Associations among chronic disease status, participation in federal nutrition programs, food insecurity, and sugar-sweetened beverage and water intake among residents of a health-disparate region

Brenda M. Davy, Jamie M. Zoellner, Clarice N. Waters, Angela N. Bailey, Jennie L. Hill

Research output: Contribution to journalArticle

4 Scopus citations


Objective: To determine whether sociodemographic characteristics, food security status, participation in federal nutrition programs (Supplemental Nutrition Assistance Program [SNAP] or Special Supplemental Nutrition Program for Women, Infants, and Children [WIC]), and chronic disease status were associated with adherence to water and sugar-sweetened beverage (SSB) intake recommendations. Design: Cross-sectional, random-digit phone survey with questions from the Behavioral Risk Factor Surveillance System and beverage intake questionnaire. Participants: Residents of a medically underserved, rural area. Main Outcome Measures: Water and SSB intake. Analysis: Descriptive statistics, chi-square and 1-way ANOVA, and linear and logistic regression. Results: The sample consisted of 930 respondents (aged 56 ± 17 years; 35% non-white); reported food insecurity and SNAP and WIC participation were 37%, 29%, and 8%, respectively. Prevalent health conditions included overweight/obesity (69%), diabetes (19%), and hypertension (45%). Water recommendations were more likely to be met (72%; mean intake, 31 ± 19 fluid oz) than SSB (41%; mean intake, 246 ± 297 kcal). Food insecurity and SNAP/WIC participation were not associated with meeting recommendations, but those reporting ≥ 1 chronic disease were more likely to meet SSB recommendations (odds ratio, 2.42; P = .02). Conclusions and Implications: Odds of achieving SSB but not water recommendations were greater among individuals with a chronic disease. Efforts to communicate beverage recommendations to at-risk groups are needed.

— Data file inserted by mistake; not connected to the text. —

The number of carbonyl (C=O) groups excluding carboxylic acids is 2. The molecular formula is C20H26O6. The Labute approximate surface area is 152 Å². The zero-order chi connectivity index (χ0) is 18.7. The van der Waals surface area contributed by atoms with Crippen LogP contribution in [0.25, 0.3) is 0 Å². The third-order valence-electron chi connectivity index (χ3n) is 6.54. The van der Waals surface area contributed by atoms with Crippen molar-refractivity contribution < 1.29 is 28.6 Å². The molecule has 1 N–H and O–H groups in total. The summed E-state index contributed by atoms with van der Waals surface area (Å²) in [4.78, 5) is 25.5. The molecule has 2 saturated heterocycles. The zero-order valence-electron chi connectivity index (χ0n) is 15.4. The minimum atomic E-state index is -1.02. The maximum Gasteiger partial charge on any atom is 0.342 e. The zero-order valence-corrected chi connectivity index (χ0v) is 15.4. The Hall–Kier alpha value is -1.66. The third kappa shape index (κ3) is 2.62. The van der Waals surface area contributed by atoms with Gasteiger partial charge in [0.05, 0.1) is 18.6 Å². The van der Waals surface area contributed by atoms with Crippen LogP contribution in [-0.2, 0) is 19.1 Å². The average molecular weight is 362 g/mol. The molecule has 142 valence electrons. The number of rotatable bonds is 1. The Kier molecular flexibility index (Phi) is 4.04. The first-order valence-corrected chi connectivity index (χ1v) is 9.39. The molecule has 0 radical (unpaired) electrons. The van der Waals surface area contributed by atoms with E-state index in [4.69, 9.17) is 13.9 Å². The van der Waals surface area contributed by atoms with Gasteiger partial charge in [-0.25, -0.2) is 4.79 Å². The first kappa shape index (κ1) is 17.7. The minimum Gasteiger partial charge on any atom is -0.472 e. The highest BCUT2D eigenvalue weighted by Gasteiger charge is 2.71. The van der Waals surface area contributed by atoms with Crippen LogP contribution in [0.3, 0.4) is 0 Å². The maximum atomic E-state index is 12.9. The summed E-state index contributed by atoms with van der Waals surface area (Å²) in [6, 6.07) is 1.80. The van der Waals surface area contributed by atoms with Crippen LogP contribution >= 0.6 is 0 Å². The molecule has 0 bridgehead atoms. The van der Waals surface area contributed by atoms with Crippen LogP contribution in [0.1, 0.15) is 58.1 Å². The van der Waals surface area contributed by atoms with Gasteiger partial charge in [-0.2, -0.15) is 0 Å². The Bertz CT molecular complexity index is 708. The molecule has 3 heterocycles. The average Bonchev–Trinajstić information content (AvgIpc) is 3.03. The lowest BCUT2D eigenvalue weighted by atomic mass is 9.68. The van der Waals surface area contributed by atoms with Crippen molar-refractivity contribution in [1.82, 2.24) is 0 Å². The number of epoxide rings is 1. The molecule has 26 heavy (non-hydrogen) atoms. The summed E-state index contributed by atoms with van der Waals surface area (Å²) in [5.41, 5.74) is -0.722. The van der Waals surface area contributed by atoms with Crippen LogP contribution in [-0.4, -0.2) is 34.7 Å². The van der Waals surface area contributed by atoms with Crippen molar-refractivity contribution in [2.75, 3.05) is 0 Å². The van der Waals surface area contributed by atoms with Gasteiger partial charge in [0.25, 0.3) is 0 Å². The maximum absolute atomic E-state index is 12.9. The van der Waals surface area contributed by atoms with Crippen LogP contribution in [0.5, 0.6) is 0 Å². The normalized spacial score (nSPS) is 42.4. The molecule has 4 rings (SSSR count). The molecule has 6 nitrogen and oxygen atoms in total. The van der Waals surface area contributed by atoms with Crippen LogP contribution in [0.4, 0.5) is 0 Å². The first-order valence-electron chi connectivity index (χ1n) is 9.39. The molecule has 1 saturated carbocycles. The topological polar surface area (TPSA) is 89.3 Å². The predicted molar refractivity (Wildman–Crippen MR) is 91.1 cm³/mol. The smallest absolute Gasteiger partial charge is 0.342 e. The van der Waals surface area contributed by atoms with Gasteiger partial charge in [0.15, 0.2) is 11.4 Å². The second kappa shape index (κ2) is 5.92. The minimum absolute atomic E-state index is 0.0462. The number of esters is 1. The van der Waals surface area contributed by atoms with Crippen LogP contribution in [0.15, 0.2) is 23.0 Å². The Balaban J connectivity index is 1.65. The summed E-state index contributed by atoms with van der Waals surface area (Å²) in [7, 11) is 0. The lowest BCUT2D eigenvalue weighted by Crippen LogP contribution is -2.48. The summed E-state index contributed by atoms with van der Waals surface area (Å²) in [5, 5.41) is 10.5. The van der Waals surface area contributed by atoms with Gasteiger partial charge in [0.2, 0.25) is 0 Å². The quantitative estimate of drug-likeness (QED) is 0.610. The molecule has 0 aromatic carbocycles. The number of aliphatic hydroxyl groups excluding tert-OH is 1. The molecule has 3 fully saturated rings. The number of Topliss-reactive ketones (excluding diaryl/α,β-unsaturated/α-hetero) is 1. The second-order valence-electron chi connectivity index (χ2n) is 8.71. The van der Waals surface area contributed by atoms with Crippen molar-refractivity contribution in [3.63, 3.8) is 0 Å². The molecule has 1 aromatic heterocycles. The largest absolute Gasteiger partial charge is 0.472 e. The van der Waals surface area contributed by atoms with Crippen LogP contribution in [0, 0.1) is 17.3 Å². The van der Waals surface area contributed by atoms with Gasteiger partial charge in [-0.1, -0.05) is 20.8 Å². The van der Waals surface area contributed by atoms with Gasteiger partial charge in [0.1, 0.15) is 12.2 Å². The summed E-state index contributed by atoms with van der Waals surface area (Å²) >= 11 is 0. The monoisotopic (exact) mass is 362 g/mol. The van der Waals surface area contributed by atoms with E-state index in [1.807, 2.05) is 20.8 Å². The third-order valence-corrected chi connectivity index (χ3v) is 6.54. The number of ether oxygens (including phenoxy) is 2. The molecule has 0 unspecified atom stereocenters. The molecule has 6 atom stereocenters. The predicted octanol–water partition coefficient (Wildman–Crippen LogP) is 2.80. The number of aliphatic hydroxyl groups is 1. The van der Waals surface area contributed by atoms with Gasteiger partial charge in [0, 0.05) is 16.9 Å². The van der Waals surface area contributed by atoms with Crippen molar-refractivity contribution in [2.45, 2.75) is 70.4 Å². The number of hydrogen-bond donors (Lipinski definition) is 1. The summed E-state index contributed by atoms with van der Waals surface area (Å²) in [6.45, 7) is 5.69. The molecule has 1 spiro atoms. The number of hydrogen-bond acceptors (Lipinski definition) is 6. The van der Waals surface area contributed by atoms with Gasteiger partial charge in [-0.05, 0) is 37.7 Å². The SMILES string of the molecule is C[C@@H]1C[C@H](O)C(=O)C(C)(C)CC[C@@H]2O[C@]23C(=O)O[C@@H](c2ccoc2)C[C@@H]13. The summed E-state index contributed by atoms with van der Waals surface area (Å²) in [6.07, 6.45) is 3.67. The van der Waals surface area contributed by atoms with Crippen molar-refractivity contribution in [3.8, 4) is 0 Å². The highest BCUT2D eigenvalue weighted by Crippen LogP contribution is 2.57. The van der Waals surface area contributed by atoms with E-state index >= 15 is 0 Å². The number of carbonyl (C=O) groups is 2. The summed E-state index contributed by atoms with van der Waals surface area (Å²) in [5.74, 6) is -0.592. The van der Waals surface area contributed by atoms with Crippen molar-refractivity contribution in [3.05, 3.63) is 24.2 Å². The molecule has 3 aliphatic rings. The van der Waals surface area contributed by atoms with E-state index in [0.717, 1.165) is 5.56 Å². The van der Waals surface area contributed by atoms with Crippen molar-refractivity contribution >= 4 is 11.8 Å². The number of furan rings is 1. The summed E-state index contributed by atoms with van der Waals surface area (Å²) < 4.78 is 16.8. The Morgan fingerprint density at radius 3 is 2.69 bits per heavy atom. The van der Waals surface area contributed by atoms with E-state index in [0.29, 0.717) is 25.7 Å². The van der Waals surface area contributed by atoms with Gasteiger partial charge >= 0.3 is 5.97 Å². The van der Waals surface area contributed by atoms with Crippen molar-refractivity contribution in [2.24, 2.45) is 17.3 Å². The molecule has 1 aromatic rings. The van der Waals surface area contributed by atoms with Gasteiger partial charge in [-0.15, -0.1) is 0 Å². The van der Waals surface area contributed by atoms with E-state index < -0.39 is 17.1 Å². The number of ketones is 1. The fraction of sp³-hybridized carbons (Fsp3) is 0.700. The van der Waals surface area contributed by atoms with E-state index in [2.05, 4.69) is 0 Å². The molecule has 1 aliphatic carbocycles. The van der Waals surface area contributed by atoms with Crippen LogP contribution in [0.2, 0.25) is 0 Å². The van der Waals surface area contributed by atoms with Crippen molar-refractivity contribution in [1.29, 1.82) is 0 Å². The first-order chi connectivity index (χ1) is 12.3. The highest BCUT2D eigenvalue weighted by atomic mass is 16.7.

Original languageEnglish (US)
Pages (from-to)196-205.e1
JournalJournal of Nutrition Education and Behavior
Issue number3
StatePublished - May 1 2015



  • Beverages
  • Diabetes
  • Health disparities
  • Rural
  • Water

ASJC Scopus subject areas

  • Medicine (miscellaneous)
  • Nutrition and Dietetics

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